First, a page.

# handbook for mathematics graduate students handbook for mathematics graduate students university of

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HANDBOOK FOR MATHEMATICS GRADUATE STUDENTS

University of Kentucky

Department of Mathematics

Director of Graduate Studies Department of Mathematics University of Kentucky Lexington, KY 40506-0027 (859) 257-6808 [Graduate Secretary] (800) 357-1113 [toll-free] (859) 257-4078 [FAX] math-dgs@ms.uky.edu

August 2005, revised September 2005

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Graduate Handbook

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Table of Contents

• Mathematics at Kentucky 1 • The Faculty and Their Research 2

o Algebra o Analysis o Discrete Mathematics o Numerical Analysis and Scientific Computation o Topology

• Master's Degree Programs 5 o Master of Arts and Master of Science o Master of Science in Applied Mathematics

• Doctoral Program 9 o Preliminary and Qualifying Examinations o Algebra o Analysis

§ Advanced Calculus § Real Analysis § Complex Analysis

o Discrete Mathematics o Numerical Analysis o Partial Differential Equations o Topology

• Important Rules and Policies 22 o The SACS 18 Hour Rule o Changing Courses o Outside Employment o Integrity o Deadlines

• Getting Help 24 o Academic Help o Personal Problems o Financial Problems

• Financial Support 25 o Renewal of Assistantships o Probation o Summer Support

• Preparing for a Professional Career 28 • The Academic Job Market 30

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• Effective Studying 31 o Joy Williams, Study Tips for the Mathematics Graduate Student o Frank Branner, Doing Graduate Mathematics

• Graduate Courses in Mathematics 37 • Courses in Other Departments 43 • Departmental Expectations for Graduate Students 45

Graduate Handbook

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Mathematics at Kentucky

The Department of Mathematics offers programs leading to the degrees of Master of Arts, Master of Science, and Doctor of Philosophy. The full-time faculty has won substantial national and international recognition. In recent years, faculty have been invited to international institutes such as Oberwolfach, the Max-Planck Institut, the Mathematical Sciences Research Institute and the Institute for Mathematics and its Applications. Many faculty have won research grants (including an NSF Career award) from the National Science Foundation and other agencies. Two faculty members have held Centennial Fellowships from the AMS in recent years.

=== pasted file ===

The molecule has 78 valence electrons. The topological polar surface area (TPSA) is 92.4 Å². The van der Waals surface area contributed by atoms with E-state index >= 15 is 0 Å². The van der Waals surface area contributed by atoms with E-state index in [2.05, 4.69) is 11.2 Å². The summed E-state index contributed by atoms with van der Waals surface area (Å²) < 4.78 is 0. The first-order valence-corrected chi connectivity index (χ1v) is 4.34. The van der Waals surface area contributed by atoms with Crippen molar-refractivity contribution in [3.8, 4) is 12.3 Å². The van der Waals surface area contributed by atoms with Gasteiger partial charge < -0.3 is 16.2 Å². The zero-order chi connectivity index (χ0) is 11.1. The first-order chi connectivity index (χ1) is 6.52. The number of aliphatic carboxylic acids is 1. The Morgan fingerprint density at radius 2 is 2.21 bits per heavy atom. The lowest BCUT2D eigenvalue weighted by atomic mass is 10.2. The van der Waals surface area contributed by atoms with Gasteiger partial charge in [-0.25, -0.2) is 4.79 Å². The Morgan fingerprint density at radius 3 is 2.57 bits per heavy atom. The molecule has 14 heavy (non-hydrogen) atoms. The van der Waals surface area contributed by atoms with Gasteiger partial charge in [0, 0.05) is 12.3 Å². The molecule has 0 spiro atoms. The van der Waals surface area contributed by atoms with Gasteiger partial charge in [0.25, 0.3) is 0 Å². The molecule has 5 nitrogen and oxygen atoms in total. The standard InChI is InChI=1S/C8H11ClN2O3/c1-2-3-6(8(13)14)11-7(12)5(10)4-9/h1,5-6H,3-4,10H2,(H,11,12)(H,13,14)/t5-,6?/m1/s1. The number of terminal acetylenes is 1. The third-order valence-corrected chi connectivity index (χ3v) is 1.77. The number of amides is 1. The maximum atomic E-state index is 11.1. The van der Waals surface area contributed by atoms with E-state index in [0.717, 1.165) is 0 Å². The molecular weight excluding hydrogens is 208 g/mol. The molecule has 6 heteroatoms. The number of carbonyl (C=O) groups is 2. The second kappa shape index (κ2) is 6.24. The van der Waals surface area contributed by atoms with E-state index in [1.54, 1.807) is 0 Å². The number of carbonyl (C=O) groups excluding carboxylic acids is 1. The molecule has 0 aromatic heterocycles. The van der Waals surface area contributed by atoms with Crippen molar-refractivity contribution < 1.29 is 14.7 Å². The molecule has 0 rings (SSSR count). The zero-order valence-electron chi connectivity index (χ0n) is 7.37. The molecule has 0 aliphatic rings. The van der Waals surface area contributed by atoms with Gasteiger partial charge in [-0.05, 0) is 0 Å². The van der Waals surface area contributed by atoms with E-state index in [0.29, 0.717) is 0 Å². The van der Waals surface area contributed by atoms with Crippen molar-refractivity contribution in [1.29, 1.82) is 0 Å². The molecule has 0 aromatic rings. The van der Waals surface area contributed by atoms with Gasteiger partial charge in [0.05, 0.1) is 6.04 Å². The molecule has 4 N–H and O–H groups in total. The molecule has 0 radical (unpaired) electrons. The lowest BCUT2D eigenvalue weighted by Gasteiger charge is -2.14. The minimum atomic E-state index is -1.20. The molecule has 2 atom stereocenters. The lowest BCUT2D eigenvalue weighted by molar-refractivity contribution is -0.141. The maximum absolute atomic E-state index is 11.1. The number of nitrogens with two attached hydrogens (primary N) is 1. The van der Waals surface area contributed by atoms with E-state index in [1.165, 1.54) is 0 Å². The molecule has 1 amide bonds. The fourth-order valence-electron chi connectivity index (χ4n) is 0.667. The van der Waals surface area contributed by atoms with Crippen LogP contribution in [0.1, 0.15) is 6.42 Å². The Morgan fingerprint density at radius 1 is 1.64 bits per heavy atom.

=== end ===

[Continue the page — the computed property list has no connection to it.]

The department maintains a colloquium series as well as many weekly research seminars. The colloquium series brings distinguished visitors to the campus. In 2000 we initiated the Hayden Howard lecture series which brings a distinguished mathematician to campus for a lecture. In the fall of 2001, the van Winter Lecture series in mathematical physics was inaugurated with a lecture by Elliot Lieb of Princeton University.

Offices for faculty, graduate students and staff, and a library for mathematical sciences are conveniently located in the same building. The library contains a comprehensive collection of books and journals in mathematics, statistics and related areas. The department provides computer facilities for faculty and students through a Hewlett Packard cluster and a Linux cluster, an instructional laboratory, and a research laboratory. In addition, HP workstations and numerous desktop computers are available to graduate students in mathematics through the Mathematical Sciences Computing Facility. The University has a campus-wide license for Maple, which provides copies for home machines of all University faculty, staff, teaching and research assistants, and fellowship recipients. The University is a member of the Institute for Mathematics and its Applications in Minnesota. Math students attend workshops, summer schools and conferences sponsored by the Institute both in Minneapolis and at other member institutions. Finally, our department is a member of the Mathematical Sciences Research Institute (MSRI), the renowned international research institute in Berkeley, California, offering fully funded summer programs for advanced graduate students.

Financial support for graduate students is available in the form of Teaching Assistantships, Fellowships and Research Assistantships; these are awarded on a competitive basis.

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The Faculty and Their Research

Algebra

• James Beidleman, Professor, Ph.D., Pennsylvania State, 1964, Group Theory.